ECOWAS has become a stabilizing force in the region and has already proven its comparative advantage in conflict prevention and management. The challenge for ECOWAS remains to integrate short-term crisis management activities into a longer term preventive strategy. The EU will intensify its political dialogue with ECOWAS and its member states, in particular on policies geared to address the structural, root causes of conflict in a sustainable manner and on the role of regional economic integration for peace and security.

3. The need to urgently address specific cross-border issues

In his report, the Secretary General provides an update on the efforts to address a range of key cross-border issues. While some progress has been achieved, a lot remains to be done, and more collective and better targeted efforts are necessary in many areas.

We addressed the most pressing issue of children affected by armed conflict in this chamber two days ago.

The proliferation of small arms remains an important source of destabilization and conflict in the region. Resolute and coordinated action is needed. During last week’s open debate on small arms, the EU has had the occasion to express its commitment to contribute to halt the scourge of uncontrolled accumulation of small arms.

Whereas the EU welcomes the recent renewal for three years of the Moratorium on the importation, exportation and manufacture of small arms in West Africa, we encourage the efforts of the ECOWAS Small Arms Control Program to transform the Moratorium into a legally binding instrument.

The European Union also supports the recommendation of the Secretary General that the Security Council should consider giving peacekeeping missions the authority and resources to monitor and enforce arms embargoes, as well as the idea of marking and tracing small arms used in peacekeeping missions. The publication of a "naming and shaming" list of individuals and entities violating the arms embargoes and the ECOWAS moratorium, as well as bringing those responsible of criminal activities in the field of human trafficking and trafficking of natural resources before the International Criminal Court should be envisaged.

On disarmament, demobilization and reintegration (DDR), we commend the ongoing efforts by the various UN presences in West Africa to find ways to harmonize programs and to eliminate inconsistencies, with a view to reduce cross-border movement of combatants and weapons. The EU agrees that the reintegration phase is critical for the successful completion of DDR programs and calls for increased international support, including through funding, for this type of activities in countries, such as Liberia and Sierra Leone, which are emerging from conflict. Particular attention should also be paid to programs for children and women combatants, as well as to job creation.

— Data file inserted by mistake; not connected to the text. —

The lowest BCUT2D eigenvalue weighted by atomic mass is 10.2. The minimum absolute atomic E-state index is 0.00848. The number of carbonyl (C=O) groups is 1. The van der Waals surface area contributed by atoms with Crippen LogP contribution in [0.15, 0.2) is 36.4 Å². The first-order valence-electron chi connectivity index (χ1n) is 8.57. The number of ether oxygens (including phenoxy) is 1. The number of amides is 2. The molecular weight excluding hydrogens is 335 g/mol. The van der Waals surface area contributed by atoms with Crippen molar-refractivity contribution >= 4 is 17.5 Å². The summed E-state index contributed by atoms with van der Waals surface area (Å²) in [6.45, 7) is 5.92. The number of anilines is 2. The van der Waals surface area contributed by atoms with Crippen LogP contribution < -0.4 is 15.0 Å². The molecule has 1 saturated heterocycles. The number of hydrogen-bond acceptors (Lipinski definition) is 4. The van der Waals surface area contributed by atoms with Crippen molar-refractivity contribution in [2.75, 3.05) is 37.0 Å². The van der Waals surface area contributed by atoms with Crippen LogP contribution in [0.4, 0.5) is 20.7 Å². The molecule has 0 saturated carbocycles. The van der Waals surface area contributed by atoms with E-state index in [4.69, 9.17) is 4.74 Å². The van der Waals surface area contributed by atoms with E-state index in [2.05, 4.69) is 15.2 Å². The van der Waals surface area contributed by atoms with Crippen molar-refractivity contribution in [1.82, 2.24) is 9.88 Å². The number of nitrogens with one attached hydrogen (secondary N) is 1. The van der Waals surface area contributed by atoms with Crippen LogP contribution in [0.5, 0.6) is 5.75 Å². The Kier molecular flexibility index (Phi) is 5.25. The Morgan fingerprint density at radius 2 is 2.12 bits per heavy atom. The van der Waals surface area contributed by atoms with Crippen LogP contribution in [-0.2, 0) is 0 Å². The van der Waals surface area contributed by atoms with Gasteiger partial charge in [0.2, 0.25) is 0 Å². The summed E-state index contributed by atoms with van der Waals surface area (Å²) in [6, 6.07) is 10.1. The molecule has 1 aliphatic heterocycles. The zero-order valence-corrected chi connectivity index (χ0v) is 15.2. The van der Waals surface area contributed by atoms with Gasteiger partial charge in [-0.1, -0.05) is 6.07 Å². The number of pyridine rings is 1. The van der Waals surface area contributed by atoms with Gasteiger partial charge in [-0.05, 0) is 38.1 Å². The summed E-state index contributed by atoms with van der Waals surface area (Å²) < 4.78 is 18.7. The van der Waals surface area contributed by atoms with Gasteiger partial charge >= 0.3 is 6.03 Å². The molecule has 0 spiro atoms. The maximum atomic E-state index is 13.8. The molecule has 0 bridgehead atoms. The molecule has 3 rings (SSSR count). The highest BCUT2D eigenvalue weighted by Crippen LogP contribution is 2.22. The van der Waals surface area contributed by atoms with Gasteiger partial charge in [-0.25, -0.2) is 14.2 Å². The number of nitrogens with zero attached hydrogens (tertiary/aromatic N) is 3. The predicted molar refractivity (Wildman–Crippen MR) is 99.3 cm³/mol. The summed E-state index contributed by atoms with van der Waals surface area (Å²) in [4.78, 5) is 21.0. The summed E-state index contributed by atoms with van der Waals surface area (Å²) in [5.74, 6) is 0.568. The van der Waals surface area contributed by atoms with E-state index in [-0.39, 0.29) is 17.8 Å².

The importance of Security Sector Reform (SSR) as a means to improve national governance and the quality of security through institutional change is obvious, both within countries and on a regional level. ECOWAS projects in the field of Security Sector Reform can be financed through the EU’s Africa Peace Facility and we encourage the Western Africa region to undertake initiatives in this field. In this context, the EU welcomes the intention of UNOWA to produce regionally integrated programs before the end of 2005.

Mr. President,

The EU support for peace and security in West Africa is part of a coherent EU policy towards Africa. € 235 million have been earmarked by the EU for West Africa within the current Regional Indicative Program, mainly in the sectors of regional economic integration and transport. The EU’s integrated, long term strategy for West Africa is aimed at creating lasting peace and sustainable development, in particular through economic integration and the setting up of a customs union between ECOWAS countries. It includes continuous attention for the vulnerable position of women and children and the increased risks of HIV/AIDS in armed conflict.

While the primary responsibility for progress in West Africa rests with leaders and their communities, let me conclude by reassuring you that the work of the EU will be based on the principle of full co-operation and coordination with all actors in the field, including civil society organizations.

Thank you, Mr. President.

This page was last modified on : 14-03-2005